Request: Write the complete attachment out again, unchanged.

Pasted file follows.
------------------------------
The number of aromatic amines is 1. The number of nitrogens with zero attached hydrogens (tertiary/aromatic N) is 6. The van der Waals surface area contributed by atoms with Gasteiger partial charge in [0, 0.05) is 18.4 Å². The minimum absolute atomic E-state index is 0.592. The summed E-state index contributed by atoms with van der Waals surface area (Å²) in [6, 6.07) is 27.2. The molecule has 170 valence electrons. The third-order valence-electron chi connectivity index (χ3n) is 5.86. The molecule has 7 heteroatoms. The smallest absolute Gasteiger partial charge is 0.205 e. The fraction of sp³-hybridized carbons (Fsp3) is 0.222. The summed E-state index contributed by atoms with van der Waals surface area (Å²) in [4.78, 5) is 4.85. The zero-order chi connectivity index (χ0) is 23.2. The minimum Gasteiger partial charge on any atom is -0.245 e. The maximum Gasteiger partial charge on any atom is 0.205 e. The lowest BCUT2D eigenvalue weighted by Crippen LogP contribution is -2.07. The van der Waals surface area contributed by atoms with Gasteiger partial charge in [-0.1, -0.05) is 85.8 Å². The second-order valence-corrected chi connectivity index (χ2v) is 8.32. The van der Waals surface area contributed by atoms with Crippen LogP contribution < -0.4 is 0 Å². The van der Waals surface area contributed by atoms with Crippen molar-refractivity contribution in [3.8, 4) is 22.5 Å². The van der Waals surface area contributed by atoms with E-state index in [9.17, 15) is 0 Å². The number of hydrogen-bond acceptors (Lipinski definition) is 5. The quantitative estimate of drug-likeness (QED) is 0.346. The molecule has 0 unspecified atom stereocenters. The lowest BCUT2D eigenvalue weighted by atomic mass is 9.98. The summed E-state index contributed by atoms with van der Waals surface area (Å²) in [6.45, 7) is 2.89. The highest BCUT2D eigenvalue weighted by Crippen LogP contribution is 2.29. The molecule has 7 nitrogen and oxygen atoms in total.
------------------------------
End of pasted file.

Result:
The number of aromatic amines is 1. The number of nitrogens with zero attached hydrogens (tertiary/aromatic N) is 6. The van der Waals surface area contributed by atoms with Gasteiger partial charge in [0, 0.05) is 18.4 Å². The minimum absolute atomic E-state index is 0.592. The summed E-state index contributed by atoms with van der Waals surface area (Å²) in [6, 6.07) is 27.2. The molecule has 170 valence electrons. The third-order valence-electron chi connectivity index (χ3n) is 5.86. The molecule has 7 heteroatoms. The smallest absolute Gasteiger partial charge is 0.205 e. The fraction of sp³-hybridized carbons (Fsp3) is 0.222. The summed E-state index contributed by atoms with van der Waals surface area (Å²) in [4.78, 5) is 4.85. The zero-order chi connectivity index (χ0) is 23.2. The minimum Gasteiger partial charge on any atom is -0.245 e. The maximum Gasteiger partial charge on any atom is 0.205 e. The lowest BCUT2D eigenvalue weighted by Crippen LogP contribution is -2.07. The van der Waals surface area contributed by atoms with Gasteiger partial charge in [-0.1, -0.05) is 85.8 Å². The second-order valence-corrected chi connectivity index (χ2v) is 8.32. The van der Waals surface area contributed by atoms with Crippen LogP contribution < -0.4 is 0 Å². The van der Waals surface area contributed by atoms with Crippen molar-refractivity contribution in [3.8, 4) is 22.5 Å². The van der Waals surface area contributed by atoms with E-state index in [9.17, 15) is 0 Å². The number of hydrogen-bond acceptors (Lipinski definition) is 5. The quantitative estimate of drug-likeness (QED) is 0.346. The molecule has 0 unspecified atom stereocenters. The lowest BCUT2D eigenvalue weighted by atomic mass is 9.98. The summed E-state index contributed by atoms with van der Waals surface area (Å²) in [6.45, 7) is 2.89. The highest BCUT2D eigenvalue weighted by Crippen LogP contribution is 2.29. The molecule has 7 nitrogen and oxygen atoms in total.